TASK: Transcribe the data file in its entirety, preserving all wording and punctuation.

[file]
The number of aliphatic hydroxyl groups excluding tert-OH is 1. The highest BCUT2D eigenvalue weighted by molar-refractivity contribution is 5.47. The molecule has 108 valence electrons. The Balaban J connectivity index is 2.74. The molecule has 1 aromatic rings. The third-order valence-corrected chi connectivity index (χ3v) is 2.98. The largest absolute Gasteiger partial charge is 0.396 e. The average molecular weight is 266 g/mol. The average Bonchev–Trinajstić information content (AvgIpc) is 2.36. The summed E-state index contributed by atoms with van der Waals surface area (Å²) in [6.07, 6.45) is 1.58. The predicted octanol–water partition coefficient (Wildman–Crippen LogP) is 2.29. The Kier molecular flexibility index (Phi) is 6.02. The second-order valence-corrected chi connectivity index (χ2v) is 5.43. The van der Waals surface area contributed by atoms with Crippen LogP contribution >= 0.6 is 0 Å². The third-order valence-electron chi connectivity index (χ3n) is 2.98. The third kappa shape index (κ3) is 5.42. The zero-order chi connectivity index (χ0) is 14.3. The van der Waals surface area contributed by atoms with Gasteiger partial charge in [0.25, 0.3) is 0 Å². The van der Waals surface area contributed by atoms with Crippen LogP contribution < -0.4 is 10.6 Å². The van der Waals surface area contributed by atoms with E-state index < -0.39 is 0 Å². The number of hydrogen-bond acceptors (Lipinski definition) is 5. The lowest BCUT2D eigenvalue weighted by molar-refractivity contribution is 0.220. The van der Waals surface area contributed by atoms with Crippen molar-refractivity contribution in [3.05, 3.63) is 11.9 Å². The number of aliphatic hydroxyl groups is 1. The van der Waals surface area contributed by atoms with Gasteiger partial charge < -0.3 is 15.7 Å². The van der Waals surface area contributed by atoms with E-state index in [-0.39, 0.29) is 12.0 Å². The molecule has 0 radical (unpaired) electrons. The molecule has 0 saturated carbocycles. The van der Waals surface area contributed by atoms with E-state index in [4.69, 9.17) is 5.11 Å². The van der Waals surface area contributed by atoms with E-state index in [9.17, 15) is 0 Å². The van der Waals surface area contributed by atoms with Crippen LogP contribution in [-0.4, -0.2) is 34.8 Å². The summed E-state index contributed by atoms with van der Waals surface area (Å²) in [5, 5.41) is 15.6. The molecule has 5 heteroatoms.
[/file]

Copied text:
The number of aliphatic hydroxyl groups excluding tert-OH is 1. The highest BCUT2D eigenvalue weighted by molar-refractivity contribution is 5.47. The molecule has 108 valence electrons. The Balaban J connectivity index is 2.74. The molecule has 1 aromatic rings. The third-order valence-corrected chi connectivity index (χ3v) is 2.98. The largest absolute Gasteiger partial charge is 0.396 e. The average molecular weight is 266 g/mol. The average Bonchev–Trinajstić information content (AvgIpc) is 2.36. The summed E-state index contributed by atoms with van der Waals surface area (Å²) in [6.07, 6.45) is 1.58. The predicted octanol–water partition coefficient (Wildman–Crippen LogP) is 2.29. The Kier molecular flexibility index (Phi) is 6.02. The second-order valence-corrected chi connectivity index (χ2v) is 5.43. The van der Waals surface area contributed by atoms with Crippen LogP contribution >= 0.6 is 0 Å². The third-order valence-electron chi connectivity index (χ3n) is 2.98. The third kappa shape index (κ3) is 5.42. The zero-order chi connectivity index (χ0) is 14.3. The van der Waals surface area contributed by atoms with Gasteiger partial charge in [0.25, 0.3) is 0 Å². The van der Waals surface area contributed by atoms with Crippen LogP contribution < -0.4 is 10.6 Å². The van der Waals surface area contributed by atoms with E-state index < -0.39 is 0 Å². The number of hydrogen-bond acceptors (Lipinski definition) is 5. The lowest BCUT2D eigenvalue weighted by molar-refractivity contribution is 0.220. The van der Waals surface area contributed by atoms with Crippen molar-refractivity contribution in [3.05, 3.63) is 11.9 Å². The number of aliphatic hydroxyl groups is 1. The van der Waals surface area contributed by atoms with Gasteiger partial charge < -0.3 is 15.7 Å². The van der Waals surface area contributed by atoms with E-state index in [-0.39, 0.29) is 12.0 Å². The molecule has 0 radical (unpaired) electrons. The molecule has 0 saturated carbocycles. The van der Waals surface area contributed by atoms with E-state index in [4.69, 9.17) is 5.11 Å². The van der Waals surface area contributed by atoms with E-state index in [9.17, 15) is 0 Å². The van der Waals surface area contributed by atoms with Crippen LogP contribution in [-0.4, -0.2) is 34.8 Å². The summed E-state index contributed by atoms with van der Waals surface area (Å²) in [5, 5.41) is 15.6. The molecule has 5 heteroatoms.